MIPs, misplaced priorities
Posted: Friday, September 16, 2011 3:09 pm
"…The New Orleans Police Department's recent onslaught of minor in possession of alcohol tickets – more fondly known by the under-21 crowd as MIPs – has become a not-so-productive means of improving safety in the city.
These MIPs are given out by NOPD because of a grant that pays police officers overtime to patrol bars in search of underage drinkers, with the goal of preventing drunk driving related car accidents. The Louisiana Highway Safety Commission funded this grant to the NOPD.
The effects of this crackdown around campus are a perfect example of why this program is an unproductive means of achieving its goals. Freshmen and sophomores don't drive themselves back to campus from The Boot or Maple Street. The vast majority of patrons at these bars live within walking distance.
Students have received these minor in possession tickets in the more touristy areas of the French Quarter and Bourbon Street as well, but transportation to these places typically means cabs or streetcars for young people. If the goal of this crackdown is to prevent drunk driving, further improving access to public transportation makes a lot more sense than targeting a small subset of the population with these tickets.
At Tulane, the problem is perhaps more personal than most places in the city. Every college campus in the United States has run-ins with underage drinking. Underage drinking at universities has been an occurrence – some may even say a rite of passage – which began in 1987 when the legal drinking age increased to 21. While this concern is important to many, Tulane is taking the right steps in providing its students with resources that allow them to make informed decisions about their own well-being.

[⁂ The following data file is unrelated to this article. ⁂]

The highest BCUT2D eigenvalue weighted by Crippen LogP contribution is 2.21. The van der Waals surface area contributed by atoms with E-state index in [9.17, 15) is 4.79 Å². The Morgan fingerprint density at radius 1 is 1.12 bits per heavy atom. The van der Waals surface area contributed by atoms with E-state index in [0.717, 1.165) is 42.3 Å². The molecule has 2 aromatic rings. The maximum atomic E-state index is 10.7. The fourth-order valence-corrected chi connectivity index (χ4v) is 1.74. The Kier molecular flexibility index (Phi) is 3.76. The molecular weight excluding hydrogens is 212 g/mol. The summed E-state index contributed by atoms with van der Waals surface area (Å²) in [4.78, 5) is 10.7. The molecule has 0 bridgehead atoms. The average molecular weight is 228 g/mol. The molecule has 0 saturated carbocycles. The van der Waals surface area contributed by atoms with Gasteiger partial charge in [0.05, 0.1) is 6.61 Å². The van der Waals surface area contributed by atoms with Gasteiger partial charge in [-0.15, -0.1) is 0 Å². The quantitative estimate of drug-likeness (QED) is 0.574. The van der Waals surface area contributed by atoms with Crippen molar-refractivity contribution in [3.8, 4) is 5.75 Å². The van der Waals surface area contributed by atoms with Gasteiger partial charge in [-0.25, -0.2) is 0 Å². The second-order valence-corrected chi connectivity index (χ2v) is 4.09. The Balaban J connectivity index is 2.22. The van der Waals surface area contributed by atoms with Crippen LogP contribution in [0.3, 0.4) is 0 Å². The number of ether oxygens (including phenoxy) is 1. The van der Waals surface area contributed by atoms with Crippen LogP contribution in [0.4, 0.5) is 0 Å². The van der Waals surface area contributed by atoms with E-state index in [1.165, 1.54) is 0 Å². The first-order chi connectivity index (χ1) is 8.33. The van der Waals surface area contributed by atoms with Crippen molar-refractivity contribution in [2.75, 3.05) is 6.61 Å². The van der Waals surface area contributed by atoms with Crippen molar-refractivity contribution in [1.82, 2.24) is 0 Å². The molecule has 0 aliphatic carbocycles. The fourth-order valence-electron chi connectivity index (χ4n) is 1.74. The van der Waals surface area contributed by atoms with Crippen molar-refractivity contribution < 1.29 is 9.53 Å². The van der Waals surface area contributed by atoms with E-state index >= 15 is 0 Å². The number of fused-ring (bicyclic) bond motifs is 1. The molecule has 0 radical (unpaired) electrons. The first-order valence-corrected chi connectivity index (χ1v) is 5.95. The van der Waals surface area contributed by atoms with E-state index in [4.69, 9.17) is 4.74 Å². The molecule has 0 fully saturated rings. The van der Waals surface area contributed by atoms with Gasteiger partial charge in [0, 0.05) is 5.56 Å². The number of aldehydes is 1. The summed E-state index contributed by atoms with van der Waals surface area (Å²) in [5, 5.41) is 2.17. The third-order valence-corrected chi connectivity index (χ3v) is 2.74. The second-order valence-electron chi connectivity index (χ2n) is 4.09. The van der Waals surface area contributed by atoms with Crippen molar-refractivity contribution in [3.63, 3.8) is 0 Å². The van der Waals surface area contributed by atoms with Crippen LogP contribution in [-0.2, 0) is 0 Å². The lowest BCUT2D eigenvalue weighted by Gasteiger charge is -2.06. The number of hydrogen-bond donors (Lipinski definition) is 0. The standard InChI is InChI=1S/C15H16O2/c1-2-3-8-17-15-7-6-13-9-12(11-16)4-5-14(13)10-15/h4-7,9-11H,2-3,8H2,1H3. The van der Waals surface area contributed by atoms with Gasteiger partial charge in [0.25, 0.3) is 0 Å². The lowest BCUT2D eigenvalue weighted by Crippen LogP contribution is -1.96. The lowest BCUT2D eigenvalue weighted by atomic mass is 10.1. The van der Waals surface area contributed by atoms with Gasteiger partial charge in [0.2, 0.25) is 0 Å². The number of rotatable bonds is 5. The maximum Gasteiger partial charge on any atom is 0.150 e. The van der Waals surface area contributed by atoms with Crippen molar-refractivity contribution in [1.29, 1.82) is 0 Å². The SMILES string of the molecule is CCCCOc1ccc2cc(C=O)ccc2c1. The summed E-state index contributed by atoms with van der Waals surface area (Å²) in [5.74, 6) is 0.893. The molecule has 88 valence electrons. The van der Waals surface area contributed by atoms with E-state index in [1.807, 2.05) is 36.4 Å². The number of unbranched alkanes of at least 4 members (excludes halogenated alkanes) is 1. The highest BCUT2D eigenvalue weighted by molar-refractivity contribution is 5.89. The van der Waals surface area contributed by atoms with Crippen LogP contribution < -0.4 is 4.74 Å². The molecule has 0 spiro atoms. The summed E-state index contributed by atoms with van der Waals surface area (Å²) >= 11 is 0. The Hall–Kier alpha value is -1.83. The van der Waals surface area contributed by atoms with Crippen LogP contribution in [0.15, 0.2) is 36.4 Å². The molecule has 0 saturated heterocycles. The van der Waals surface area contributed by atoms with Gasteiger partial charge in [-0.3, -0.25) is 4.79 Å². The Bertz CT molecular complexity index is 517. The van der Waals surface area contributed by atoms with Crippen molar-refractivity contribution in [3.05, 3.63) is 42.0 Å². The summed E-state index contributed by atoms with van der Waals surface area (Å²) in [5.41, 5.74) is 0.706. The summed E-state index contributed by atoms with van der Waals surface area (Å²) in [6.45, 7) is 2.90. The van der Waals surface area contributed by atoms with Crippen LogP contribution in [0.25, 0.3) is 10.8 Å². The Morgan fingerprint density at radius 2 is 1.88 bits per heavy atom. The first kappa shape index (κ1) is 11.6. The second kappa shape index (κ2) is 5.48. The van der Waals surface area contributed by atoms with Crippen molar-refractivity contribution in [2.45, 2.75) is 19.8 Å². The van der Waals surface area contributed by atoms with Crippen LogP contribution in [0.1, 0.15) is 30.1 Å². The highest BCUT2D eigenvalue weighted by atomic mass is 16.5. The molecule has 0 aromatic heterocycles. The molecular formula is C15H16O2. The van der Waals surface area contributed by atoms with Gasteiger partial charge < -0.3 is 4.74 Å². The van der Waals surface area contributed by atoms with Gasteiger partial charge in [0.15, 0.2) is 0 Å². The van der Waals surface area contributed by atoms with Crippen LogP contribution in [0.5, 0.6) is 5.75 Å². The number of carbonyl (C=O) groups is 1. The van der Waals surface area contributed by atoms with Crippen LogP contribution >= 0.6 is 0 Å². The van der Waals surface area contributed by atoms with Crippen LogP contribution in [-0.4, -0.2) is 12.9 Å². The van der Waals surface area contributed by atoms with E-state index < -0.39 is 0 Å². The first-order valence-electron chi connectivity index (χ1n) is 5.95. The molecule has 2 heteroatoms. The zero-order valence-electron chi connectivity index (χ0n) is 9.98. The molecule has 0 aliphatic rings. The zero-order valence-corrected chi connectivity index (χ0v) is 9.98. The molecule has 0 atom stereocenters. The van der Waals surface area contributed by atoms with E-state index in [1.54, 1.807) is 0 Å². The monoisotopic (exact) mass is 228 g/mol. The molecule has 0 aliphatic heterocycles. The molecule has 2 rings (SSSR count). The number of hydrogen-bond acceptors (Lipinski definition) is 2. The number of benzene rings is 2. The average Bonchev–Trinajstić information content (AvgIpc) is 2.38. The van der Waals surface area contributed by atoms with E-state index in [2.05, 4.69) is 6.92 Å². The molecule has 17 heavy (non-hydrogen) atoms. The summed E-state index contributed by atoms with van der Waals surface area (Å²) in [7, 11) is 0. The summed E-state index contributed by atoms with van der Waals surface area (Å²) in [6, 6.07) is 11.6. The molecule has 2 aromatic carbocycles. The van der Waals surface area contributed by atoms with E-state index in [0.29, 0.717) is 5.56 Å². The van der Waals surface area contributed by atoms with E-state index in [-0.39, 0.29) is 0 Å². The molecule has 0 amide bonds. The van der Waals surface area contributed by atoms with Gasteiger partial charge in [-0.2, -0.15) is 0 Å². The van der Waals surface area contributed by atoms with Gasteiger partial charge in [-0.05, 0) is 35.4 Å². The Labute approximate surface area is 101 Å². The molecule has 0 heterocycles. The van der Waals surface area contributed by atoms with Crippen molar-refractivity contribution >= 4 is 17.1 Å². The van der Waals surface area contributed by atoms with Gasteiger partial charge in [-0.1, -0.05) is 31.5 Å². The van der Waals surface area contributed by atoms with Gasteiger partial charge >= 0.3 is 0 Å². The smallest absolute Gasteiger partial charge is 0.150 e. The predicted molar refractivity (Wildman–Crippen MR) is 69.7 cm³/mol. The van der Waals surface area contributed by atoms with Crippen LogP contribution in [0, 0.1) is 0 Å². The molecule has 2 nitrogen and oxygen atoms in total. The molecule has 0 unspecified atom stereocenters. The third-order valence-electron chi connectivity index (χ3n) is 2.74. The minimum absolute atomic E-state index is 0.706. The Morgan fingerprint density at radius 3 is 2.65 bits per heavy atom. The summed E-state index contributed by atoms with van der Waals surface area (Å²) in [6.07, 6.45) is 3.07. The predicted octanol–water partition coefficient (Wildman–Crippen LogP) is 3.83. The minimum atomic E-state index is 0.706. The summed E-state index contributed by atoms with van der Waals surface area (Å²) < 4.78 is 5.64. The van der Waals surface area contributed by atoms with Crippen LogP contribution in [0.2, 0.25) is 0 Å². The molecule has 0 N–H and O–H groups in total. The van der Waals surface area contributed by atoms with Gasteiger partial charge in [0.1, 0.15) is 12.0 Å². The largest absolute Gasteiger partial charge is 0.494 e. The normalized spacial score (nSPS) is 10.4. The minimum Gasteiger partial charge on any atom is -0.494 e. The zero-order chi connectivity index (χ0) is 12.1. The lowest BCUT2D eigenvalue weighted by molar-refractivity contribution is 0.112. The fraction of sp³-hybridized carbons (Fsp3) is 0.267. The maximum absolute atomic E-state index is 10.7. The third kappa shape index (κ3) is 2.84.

Tulane has The WELL, a student-health promotion center that specializes in alcohol prevention and education. All incoming freshmen also take AlcoholEdu. The university's medical amnesty policy assures students that if a student does go beyond their limits, asking for help is still a good option. Tulane students have so many resources readily available: education, counseling and medical help if ever needed. NOPD should take a page from that outlook and prioritize the safety of its citizens over unproductive enforcement efforts and indiscriminate crackdowns.
The serious issues facing this city show that priorities matter in policing efforts. A report by the local NBC-affiliate WDSU in March found that the New Orleans homicide rate is 10 times the national average, making it the bloodiest city in America. Even worse, it reported that the New Orleans' homicide department "although dedicated and professional, is following dated practices and is understaffed to handle the volume of homicides in the city."
Regardless of where the funding for this crackdown is coming from, NOPD needs to carefully consider its resources and focus. It's obviously more important to renovate the homicide department and catch vengeful, cold-blooded killers than buzzing around Maple and Broadway Streets to hand out tickets to kids who are in an area with potentially one of the lowest drunk driving rate in New Orleans.
NOPD's crackdown is ineffective and counterproductive. Alcohol consumption among young adults has passed a point where tickets will serve as an effective deterrent, and those tickets do more harm than good. While the heightened emphasis on underage drinking enforcement may be well intentioned, it's also misguided. Instead of developing positive relationships with the community and focusing on the serious issues that face the city, NOPD is making its officers unnecessarily seem like enemies to young people when they should be seen as allies and advocates."
Samantha Halperin is a freshman in the Newcomb-Tulane College. She can be reached for comment at email@example.com.